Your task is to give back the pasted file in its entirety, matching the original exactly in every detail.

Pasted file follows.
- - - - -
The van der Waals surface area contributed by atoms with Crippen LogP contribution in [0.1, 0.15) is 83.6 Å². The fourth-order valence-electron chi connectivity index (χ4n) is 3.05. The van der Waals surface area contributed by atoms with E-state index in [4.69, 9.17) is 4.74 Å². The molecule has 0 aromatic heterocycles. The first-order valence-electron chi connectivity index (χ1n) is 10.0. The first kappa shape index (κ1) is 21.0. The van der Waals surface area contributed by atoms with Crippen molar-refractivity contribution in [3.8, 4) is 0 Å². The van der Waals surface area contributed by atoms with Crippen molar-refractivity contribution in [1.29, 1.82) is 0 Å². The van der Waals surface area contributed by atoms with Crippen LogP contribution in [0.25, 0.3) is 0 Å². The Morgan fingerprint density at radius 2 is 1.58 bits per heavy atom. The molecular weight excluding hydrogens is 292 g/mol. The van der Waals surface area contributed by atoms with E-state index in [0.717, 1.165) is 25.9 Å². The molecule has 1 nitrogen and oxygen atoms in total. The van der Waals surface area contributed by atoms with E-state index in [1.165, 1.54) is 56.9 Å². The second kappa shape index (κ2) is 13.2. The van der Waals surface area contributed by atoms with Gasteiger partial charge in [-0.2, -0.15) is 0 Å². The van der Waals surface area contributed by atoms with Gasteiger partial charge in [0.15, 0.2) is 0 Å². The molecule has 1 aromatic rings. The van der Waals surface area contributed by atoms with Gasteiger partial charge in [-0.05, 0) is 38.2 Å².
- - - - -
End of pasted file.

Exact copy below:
The van der Waals surface area contributed by atoms with Crippen LogP contribution in [0.1, 0.15) is 83.6 Å². The fourth-order valence-electron chi connectivity index (χ4n) is 3.05. The van der Waals surface area contributed by atoms with E-state index in [4.69, 9.17) is 4.74 Å². The molecule has 0 aromatic heterocycles. The first-order valence-electron chi connectivity index (χ1n) is 10.0. The first kappa shape index (κ1) is 21.0. The van der Waals surface area contributed by atoms with Crippen molar-refractivity contribution in [3.8, 4) is 0 Å². The van der Waals surface area contributed by atoms with Crippen molar-refractivity contribution in [1.29, 1.82) is 0 Å². The van der Waals surface area contributed by atoms with Crippen LogP contribution in [0.25, 0.3) is 0 Å². The Morgan fingerprint density at radius 2 is 1.58 bits per heavy atom. The molecular weight excluding hydrogens is 292 g/mol. The van der Waals surface area contributed by atoms with E-state index in [0.717, 1.165) is 25.9 Å². The molecule has 1 nitrogen and oxygen atoms in total. The van der Waals surface area contributed by atoms with E-state index in [1.165, 1.54) is 56.9 Å². The second kappa shape index (κ2) is 13.2. The van der Waals surface area contributed by atoms with Gasteiger partial charge in [-0.2, -0.15) is 0 Å². The van der Waals surface area contributed by atoms with Gasteiger partial charge in [0.15, 0.2) is 0 Å². The molecule has 1 aromatic rings. The van der Waals surface area contributed by atoms with Gasteiger partial charge in [-0.05, 0) is 38.2 Å².